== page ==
Pending in the Ninth Circuit Court of Appeals is a Petition for Review filed by Dr. Sue Sisley, Scottsdale Research Institute, and several Veterans (Petitioners) to require the DEA to hold a hearing to reconsider the Schedule I status of marijuana on the Controlled Substances Act (CSA). If Petitioners are successful, the result of this lawsuit could be groundbreaking for finally opening the doors to long prohibited marijuana research.
Petitioners initially sued the DEA for failing to take any action on Dr. Sisley’s four year old research application—The DEA had announced in August 2016 that it would, for the first time, permit research, but, four years later, it had taken no action on twenty-six applications. By its lawsuit, Petitioners forced the DEA to publish rules about research applications and to settle with them, in the course of which a secret memo was produced, showing the DEA’s justification for maintaining marijuana at Schedule I—compliance with the 1961 Single Convention on Narcotics Treaty, a treaty with which several countries have already broken in consideration of their individual country’s health needs. Also significant about DEA’s August 2016 announcement–it was the latest rejection of numerous consolidated petitions to remove marijuana from Schedule I.
In 1970, President Richard Nixon signed into law the Controlled Substances Act (“CSA”), which placed marijuana on Schedule I. Schedule I means a drug has no accepted medical use and a high potential for abuse. Heroin is Schedule I. Cocaine is Schedule II because it is recognized as having some medical use, such as a numbing agent. The schedules were intended to be flexible to stay current with medical science, and indeed, other drugs move up and down the schedules depending on what is learned about them. But despite 50 years of petitions and lawsuits, and 47 states that have recognized the therapeutic benefits of marijuana, as recently as April 2020, the DEA rejected another petition for reconsideration based on the untenable conflict between state and federal law. This rejection allowed Petitioners to sue again.
The pending lawsuit challenges the legal justifications on which the DEA and courts supporting the DEA have relied on to date to uphold marijuana’s Schedule I status and seeks to force the DEA to reconsider and to redelegate the authority over the schedules as well. Three amicus briefs were submitted in support of Petitioners’ legal arguments. A group of veterans, Rice University’s Baker Institute of Public Policy, Drug Policy Program with two research scientists, and a group of scientists. Amicus briefs mean “friend of the court,” a brief filed in support of one of the parties offering additional arguments. The three amicus briefs all leant treasure troves of statistics and clinical studies to date, detailing numerous public health and policy justifications for reconsidering marijuana, and elaborating on the challenges of real world research in this arena.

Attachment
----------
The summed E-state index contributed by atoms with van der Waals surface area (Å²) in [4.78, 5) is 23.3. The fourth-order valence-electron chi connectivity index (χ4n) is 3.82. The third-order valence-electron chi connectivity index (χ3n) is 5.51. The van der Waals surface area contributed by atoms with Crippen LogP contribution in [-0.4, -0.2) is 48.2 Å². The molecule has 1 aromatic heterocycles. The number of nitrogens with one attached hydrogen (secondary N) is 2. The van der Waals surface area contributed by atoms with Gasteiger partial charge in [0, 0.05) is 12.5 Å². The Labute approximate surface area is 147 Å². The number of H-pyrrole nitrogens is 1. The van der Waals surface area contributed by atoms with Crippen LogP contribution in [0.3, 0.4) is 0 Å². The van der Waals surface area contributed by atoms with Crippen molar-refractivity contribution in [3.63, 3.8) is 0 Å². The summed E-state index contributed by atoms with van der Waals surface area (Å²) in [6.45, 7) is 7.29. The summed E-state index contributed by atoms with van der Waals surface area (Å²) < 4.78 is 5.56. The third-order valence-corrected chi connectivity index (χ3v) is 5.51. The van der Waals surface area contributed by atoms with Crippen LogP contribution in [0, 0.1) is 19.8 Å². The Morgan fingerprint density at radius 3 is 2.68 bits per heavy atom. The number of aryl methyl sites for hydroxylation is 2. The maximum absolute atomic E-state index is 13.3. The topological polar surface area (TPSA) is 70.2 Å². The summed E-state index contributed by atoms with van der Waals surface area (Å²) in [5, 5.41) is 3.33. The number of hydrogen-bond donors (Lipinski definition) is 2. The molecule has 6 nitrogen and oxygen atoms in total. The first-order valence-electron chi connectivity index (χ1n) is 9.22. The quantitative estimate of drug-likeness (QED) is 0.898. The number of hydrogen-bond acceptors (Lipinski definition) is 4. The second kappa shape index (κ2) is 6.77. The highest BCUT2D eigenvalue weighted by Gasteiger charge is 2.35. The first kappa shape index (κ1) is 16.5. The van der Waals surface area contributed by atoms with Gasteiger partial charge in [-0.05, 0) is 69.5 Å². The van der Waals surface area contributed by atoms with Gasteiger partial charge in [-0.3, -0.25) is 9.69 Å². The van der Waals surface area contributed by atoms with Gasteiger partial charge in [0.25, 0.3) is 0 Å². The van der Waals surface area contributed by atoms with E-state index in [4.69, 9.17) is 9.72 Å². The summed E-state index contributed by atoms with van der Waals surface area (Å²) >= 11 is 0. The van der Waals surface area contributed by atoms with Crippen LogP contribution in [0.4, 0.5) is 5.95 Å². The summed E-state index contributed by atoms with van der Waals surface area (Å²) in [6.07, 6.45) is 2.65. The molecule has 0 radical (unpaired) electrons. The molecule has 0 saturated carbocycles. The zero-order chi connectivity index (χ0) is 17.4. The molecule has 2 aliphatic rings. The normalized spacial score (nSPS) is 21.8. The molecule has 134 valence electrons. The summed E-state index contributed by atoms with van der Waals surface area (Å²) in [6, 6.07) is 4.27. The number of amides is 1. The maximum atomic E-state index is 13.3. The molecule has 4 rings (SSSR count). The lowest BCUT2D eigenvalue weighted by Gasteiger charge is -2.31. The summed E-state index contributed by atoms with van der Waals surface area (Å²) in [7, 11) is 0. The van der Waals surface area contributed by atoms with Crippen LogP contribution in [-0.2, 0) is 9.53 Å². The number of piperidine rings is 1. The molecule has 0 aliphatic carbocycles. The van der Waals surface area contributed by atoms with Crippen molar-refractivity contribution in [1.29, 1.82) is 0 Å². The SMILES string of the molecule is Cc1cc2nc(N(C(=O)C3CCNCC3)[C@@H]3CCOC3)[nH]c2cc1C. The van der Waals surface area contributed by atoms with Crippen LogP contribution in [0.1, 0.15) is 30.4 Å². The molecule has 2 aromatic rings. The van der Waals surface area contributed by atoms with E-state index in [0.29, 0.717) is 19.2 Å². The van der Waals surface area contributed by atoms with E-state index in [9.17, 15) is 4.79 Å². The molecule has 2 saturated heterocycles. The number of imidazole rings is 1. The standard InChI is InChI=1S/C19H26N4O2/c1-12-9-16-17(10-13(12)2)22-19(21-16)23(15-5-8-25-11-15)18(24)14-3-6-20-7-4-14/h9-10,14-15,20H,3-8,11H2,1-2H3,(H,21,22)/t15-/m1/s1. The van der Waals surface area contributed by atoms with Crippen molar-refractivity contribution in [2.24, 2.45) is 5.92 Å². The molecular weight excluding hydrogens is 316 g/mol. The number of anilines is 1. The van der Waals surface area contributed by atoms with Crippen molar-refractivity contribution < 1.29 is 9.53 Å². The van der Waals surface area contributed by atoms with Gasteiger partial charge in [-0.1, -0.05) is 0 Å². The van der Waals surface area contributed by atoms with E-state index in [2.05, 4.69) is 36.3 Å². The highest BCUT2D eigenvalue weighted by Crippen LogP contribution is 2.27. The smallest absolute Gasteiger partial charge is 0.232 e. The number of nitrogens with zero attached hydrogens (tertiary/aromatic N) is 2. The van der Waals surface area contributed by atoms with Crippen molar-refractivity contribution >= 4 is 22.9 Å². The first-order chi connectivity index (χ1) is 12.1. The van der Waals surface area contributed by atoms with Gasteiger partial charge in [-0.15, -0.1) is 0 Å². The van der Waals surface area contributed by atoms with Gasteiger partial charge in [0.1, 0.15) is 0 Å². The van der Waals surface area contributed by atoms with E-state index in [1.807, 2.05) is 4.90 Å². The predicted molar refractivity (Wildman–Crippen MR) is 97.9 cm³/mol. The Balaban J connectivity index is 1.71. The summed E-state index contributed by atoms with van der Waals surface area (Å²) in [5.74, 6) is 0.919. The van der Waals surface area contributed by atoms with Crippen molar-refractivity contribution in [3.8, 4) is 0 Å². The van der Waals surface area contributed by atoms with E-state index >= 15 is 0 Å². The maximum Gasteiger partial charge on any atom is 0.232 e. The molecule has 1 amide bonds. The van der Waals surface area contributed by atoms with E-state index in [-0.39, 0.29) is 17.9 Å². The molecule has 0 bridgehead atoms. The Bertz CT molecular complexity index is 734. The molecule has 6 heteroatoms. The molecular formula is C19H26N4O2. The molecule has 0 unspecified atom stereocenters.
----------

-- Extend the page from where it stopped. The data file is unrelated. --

Having closely reviewed a lot of attacks over the years against the DEA regime, this latest push by Shane Pennington and Matt Zorn out of Houston promises so far to be locked and loaded and pretty difficult to refute. The DEA’s response is due in November. This is a significant case to watch, along with the lawsuit* pending in the Second Circuit, filed by patients against the U.S. Attorney General, contending that the federal illegality of the only medicine that treats their conditions is an unconstitutional restriction on their right to the pursuit of life, liberty, and happiness. This is the theory under which marijuana is not criminalized in Mexico, Spain, and other European countries. Let’s hope the United States catches up soon.
The case is Suzanne Sisley et al. v. U.S. Drug Enforcement Administration et al., case number 20-71433, in the U.S. Court of Appeals for the Ninth Circuit.
The Baker Institute of Public Policy was represented by Lisa L. Pittman of Coats Rose P.C.
*UPDATE (10/13/2020): the lawsuit pending in the Second Circuit has been this been denied review by the US Supreme Court, so unfortunately, its challenges are effectively out of the running now.
Lisa L. Pittman is co-chair of the Cannabis Business Law practice group and a pioneering leader and authority in the cannabis industry, which includes state legal marijuana and federally legal hemp. She advises clients on the many challenges facing cannabis and hemp businesses, such as tax, banking, insurance, and regulatory compliance issues. Lisa was recently appointed to be a Nonresident Fellow at Rice University’s Baker Institute for Public Policy as a member of the Drug Policy Program. She also was appointed to the Texas Department of Agriculture Industrial Hemp Advisory Council, a role that provides her insight and influence on the regulations for the Texas hemp program, with the goal of propelling Texas to be the preeminent producer of hemp in the United States. Lisa is Chair Elect of the American Bar Association’s Cannabis Law & Policy Committee, created as a result of Lisa’s first cannabis law CLE for the organization in 2017. A native Texan, Lisa’s work in the legalization movement in Texas has led her to be referred to as “The First Lady of Texas Cannabis Law.”